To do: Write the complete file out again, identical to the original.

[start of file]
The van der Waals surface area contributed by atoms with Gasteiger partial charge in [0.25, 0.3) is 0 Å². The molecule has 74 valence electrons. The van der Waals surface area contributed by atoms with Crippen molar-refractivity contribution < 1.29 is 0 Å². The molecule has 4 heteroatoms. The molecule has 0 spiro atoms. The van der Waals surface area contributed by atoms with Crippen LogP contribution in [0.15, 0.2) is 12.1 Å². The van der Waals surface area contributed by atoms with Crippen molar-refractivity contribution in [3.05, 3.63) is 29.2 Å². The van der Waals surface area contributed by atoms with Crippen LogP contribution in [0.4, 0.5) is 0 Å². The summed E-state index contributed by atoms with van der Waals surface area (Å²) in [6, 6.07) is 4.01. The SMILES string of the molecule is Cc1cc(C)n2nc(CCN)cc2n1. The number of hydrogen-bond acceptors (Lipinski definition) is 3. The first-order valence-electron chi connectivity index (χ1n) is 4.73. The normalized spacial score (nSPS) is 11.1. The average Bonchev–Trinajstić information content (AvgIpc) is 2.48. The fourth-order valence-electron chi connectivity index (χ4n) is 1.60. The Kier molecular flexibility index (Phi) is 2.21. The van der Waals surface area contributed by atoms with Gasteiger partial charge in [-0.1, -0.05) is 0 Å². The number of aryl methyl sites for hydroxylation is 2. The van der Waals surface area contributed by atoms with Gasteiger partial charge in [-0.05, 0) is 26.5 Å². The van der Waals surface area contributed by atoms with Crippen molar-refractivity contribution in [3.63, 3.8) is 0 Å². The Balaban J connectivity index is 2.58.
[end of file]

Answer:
The van der Waals surface area contributed by atoms with Gasteiger partial charge in [0.25, 0.3) is 0 Å². The molecule has 74 valence electrons. The van der Waals surface area contributed by atoms with Crippen molar-refractivity contribution < 1.29 is 0 Å². The molecule has 4 heteroatoms. The molecule has 0 spiro atoms. The van der Waals surface area contributed by atoms with Crippen LogP contribution in [0.15, 0.2) is 12.1 Å². The van der Waals surface area contributed by atoms with Crippen molar-refractivity contribution in [3.05, 3.63) is 29.2 Å². The van der Waals surface area contributed by atoms with Crippen LogP contribution in [0.4, 0.5) is 0 Å². The summed E-state index contributed by atoms with van der Waals surface area (Å²) in [6, 6.07) is 4.01. The SMILES string of the molecule is Cc1cc(C)n2nc(CCN)cc2n1. The number of hydrogen-bond acceptors (Lipinski definition) is 3. The first-order valence-electron chi connectivity index (χ1n) is 4.73. The normalized spacial score (nSPS) is 11.1. The average Bonchev–Trinajstić information content (AvgIpc) is 2.48. The fourth-order valence-electron chi connectivity index (χ4n) is 1.60. The Kier molecular flexibility index (Phi) is 2.21. The van der Waals surface area contributed by atoms with Gasteiger partial charge in [-0.1, -0.05) is 0 Å². The number of aryl methyl sites for hydroxylation is 2. The van der Waals surface area contributed by atoms with Gasteiger partial charge in [-0.05, 0) is 26.5 Å². The van der Waals surface area contributed by atoms with Crippen molar-refractivity contribution in [3.63, 3.8) is 0 Å². The Balaban J connectivity index is 2.58.